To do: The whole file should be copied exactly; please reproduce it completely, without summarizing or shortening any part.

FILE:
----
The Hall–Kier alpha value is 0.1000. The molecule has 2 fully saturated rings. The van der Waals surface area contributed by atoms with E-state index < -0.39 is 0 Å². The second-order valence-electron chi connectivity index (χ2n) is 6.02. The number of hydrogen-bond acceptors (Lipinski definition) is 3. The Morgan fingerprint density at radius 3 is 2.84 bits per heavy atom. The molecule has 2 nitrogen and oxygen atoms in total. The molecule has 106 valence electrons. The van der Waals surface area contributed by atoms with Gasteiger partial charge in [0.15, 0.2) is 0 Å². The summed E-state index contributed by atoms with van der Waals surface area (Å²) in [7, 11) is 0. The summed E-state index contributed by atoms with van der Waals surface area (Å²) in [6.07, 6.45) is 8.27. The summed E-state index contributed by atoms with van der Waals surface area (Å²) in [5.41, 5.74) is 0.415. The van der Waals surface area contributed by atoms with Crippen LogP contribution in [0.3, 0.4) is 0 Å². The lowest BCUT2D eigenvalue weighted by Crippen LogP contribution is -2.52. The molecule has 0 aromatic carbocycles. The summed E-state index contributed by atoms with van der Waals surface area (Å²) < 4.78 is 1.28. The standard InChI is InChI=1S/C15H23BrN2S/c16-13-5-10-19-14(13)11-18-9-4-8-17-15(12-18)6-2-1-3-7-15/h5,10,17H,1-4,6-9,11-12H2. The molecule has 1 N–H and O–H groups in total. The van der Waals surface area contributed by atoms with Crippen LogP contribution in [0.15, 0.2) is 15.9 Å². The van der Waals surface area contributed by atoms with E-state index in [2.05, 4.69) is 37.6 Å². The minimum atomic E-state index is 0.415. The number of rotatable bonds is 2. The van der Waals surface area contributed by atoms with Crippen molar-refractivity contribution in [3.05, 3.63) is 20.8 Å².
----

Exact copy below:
The Hall–Kier alpha value is 0.1000. The molecule has 2 fully saturated rings. The van der Waals surface area contributed by atoms with E-state index < -0.39 is 0 Å². The second-order valence-electron chi connectivity index (χ2n) is 6.02. The number of hydrogen-bond acceptors (Lipinski definition) is 3. The Morgan fingerprint density at radius 3 is 2.84 bits per heavy atom. The molecule has 2 nitrogen and oxygen atoms in total. The molecule has 106 valence electrons. The van der Waals surface area contributed by atoms with Gasteiger partial charge in [0.15, 0.2) is 0 Å². The summed E-state index contributed by atoms with van der Waals surface area (Å²) in [7, 11) is 0. The summed E-state index contributed by atoms with van der Waals surface area (Å²) in [6.07, 6.45) is 8.27. The summed E-state index contributed by atoms with van der Waals surface area (Å²) in [5.41, 5.74) is 0.415. The van der Waals surface area contributed by atoms with Crippen LogP contribution in [0.3, 0.4) is 0 Å². The lowest BCUT2D eigenvalue weighted by Crippen LogP contribution is -2.52. The molecule has 0 aromatic carbocycles. The summed E-state index contributed by atoms with van der Waals surface area (Å²) < 4.78 is 1.28. The standard InChI is InChI=1S/C15H23BrN2S/c16-13-5-10-19-14(13)11-18-9-4-8-17-15(12-18)6-2-1-3-7-15/h5,10,17H,1-4,6-9,11-12H2. The molecule has 1 N–H and O–H groups in total. The van der Waals surface area contributed by atoms with Crippen LogP contribution in [0.15, 0.2) is 15.9 Å². The van der Waals surface area contributed by atoms with E-state index in [2.05, 4.69) is 37.6 Å². The minimum atomic E-state index is 0.415. The number of rotatable bonds is 2. The van der Waals surface area contributed by atoms with Crippen molar-refractivity contribution in [3.05, 3.63) is 20.8 Å².